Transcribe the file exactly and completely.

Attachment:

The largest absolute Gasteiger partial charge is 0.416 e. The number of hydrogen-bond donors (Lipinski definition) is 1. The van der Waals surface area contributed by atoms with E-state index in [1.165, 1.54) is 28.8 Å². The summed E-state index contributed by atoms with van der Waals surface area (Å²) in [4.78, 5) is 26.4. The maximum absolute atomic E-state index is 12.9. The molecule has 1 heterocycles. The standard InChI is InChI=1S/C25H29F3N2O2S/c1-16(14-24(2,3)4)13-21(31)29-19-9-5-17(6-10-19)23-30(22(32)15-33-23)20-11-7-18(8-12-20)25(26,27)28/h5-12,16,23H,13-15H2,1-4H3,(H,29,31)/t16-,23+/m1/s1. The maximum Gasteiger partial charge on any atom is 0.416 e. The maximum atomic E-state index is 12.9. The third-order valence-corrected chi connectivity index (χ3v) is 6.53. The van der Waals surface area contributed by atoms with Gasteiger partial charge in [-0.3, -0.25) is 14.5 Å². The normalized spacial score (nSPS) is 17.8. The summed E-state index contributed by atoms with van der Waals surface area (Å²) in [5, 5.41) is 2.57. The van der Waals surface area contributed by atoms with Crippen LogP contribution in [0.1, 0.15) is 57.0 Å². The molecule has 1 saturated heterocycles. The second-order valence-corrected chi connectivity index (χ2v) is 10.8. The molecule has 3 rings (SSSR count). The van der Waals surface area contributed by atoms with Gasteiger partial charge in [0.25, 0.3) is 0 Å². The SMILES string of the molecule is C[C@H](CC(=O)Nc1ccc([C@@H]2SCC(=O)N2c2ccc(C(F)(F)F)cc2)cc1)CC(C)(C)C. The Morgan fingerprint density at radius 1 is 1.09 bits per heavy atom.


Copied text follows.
The largest absolute Gasteiger partial charge is 0.416 e. The number of hydrogen-bond donors (Lipinski definition) is 1. The van der Waals surface area contributed by atoms with E-state index in [1.165, 1.54) is 28.8 Å². The summed E-state index contributed by atoms with van der Waals surface area (Å²) in [4.78, 5) is 26.4. The maximum absolute atomic E-state index is 12.9. The molecule has 1 heterocycles. The standard InChI is InChI=1S/C25H29F3N2O2S/c1-16(14-24(2,3)4)13-21(31)29-19-9-5-17(6-10-19)23-30(22(32)15-33-23)20-11-7-18(8-12-20)25(26,27)28/h5-12,16,23H,13-15H2,1-4H3,(H,29,31)/t16-,23+/m1/s1. The maximum Gasteiger partial charge on any atom is 0.416 e. The maximum atomic E-state index is 12.9. The third-order valence-corrected chi connectivity index (χ3v) is 6.53. The van der Waals surface area contributed by atoms with Gasteiger partial charge in [-0.3, -0.25) is 14.5 Å². The normalized spacial score (nSPS) is 17.8. The summed E-state index contributed by atoms with van der Waals surface area (Å²) in [5, 5.41) is 2.57. The van der Waals surface area contributed by atoms with Crippen LogP contribution in [0.1, 0.15) is 57.0 Å². The molecule has 1 saturated heterocycles. The second-order valence-corrected chi connectivity index (χ2v) is 10.8. The molecule has 3 rings (SSSR count). The van der Waals surface area contributed by atoms with Gasteiger partial charge in [0.25, 0.3) is 0 Å². The SMILES string of the molecule is C[C@H](CC(=O)Nc1ccc([C@@H]2SCC(=O)N2c2ccc(C(F)(F)F)cc2)cc1)CC(C)(C)C. The Morgan fingerprint density at radius 1 is 1.09 bits per heavy atom.